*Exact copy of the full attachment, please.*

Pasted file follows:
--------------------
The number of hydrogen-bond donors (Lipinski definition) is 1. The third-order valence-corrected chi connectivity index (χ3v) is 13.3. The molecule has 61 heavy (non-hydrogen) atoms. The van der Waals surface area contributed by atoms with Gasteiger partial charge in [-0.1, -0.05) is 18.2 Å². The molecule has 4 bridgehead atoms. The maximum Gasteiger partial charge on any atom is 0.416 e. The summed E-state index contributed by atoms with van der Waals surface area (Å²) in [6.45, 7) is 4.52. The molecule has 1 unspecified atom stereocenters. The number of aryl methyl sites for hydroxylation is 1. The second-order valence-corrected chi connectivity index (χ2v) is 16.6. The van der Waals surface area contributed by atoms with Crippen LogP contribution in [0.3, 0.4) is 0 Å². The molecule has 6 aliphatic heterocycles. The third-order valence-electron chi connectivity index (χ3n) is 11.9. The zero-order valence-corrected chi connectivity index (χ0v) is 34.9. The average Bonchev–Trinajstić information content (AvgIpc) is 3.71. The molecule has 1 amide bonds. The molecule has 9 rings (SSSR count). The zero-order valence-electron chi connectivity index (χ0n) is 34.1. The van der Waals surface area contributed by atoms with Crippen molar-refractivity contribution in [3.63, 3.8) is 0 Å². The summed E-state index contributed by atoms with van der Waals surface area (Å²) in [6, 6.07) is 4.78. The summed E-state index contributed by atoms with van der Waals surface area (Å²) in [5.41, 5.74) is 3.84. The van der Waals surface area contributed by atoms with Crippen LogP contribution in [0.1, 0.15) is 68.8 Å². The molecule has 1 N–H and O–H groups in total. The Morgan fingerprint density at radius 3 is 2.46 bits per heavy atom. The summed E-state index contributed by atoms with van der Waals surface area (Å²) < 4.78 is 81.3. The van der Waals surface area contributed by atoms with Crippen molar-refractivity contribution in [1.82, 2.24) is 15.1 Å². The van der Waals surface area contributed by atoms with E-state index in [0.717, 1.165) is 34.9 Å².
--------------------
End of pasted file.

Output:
The number of hydrogen-bond donors (Lipinski definition) is 1. The third-order valence-corrected chi connectivity index (χ3v) is 13.3. The molecule has 61 heavy (non-hydrogen) atoms. The van der Waals surface area contributed by atoms with Gasteiger partial charge in [-0.1, -0.05) is 18.2 Å². The molecule has 4 bridgehead atoms. The maximum Gasteiger partial charge on any atom is 0.416 e. The summed E-state index contributed by atoms with van der Waals surface area (Å²) in [6.45, 7) is 4.52. The molecule has 1 unspecified atom stereocenters. The number of aryl methyl sites for hydroxylation is 1. The second-order valence-corrected chi connectivity index (χ2v) is 16.6. The van der Waals surface area contributed by atoms with Crippen LogP contribution in [0.3, 0.4) is 0 Å². The molecule has 6 aliphatic heterocycles. The third-order valence-electron chi connectivity index (χ3n) is 11.9. The zero-order valence-corrected chi connectivity index (χ0v) is 34.9. The average Bonchev–Trinajstić information content (AvgIpc) is 3.71. The molecule has 1 amide bonds. The molecule has 9 rings (SSSR count). The zero-order valence-electron chi connectivity index (χ0n) is 34.1. The van der Waals surface area contributed by atoms with Crippen molar-refractivity contribution in [3.63, 3.8) is 0 Å². The summed E-state index contributed by atoms with van der Waals surface area (Å²) in [6, 6.07) is 4.78. The summed E-state index contributed by atoms with van der Waals surface area (Å²) in [5.41, 5.74) is 3.84. The van der Waals surface area contributed by atoms with Crippen LogP contribution in [0.1, 0.15) is 68.8 Å². The molecule has 1 N–H and O–H groups in total. The Morgan fingerprint density at radius 3 is 2.46 bits per heavy atom. The summed E-state index contributed by atoms with van der Waals surface area (Å²) < 4.78 is 81.3. The van der Waals surface area contributed by atoms with Crippen molar-refractivity contribution in [1.82, 2.24) is 15.1 Å². The van der Waals surface area contributed by atoms with E-state index in [0.717, 1.165) is 34.9 Å².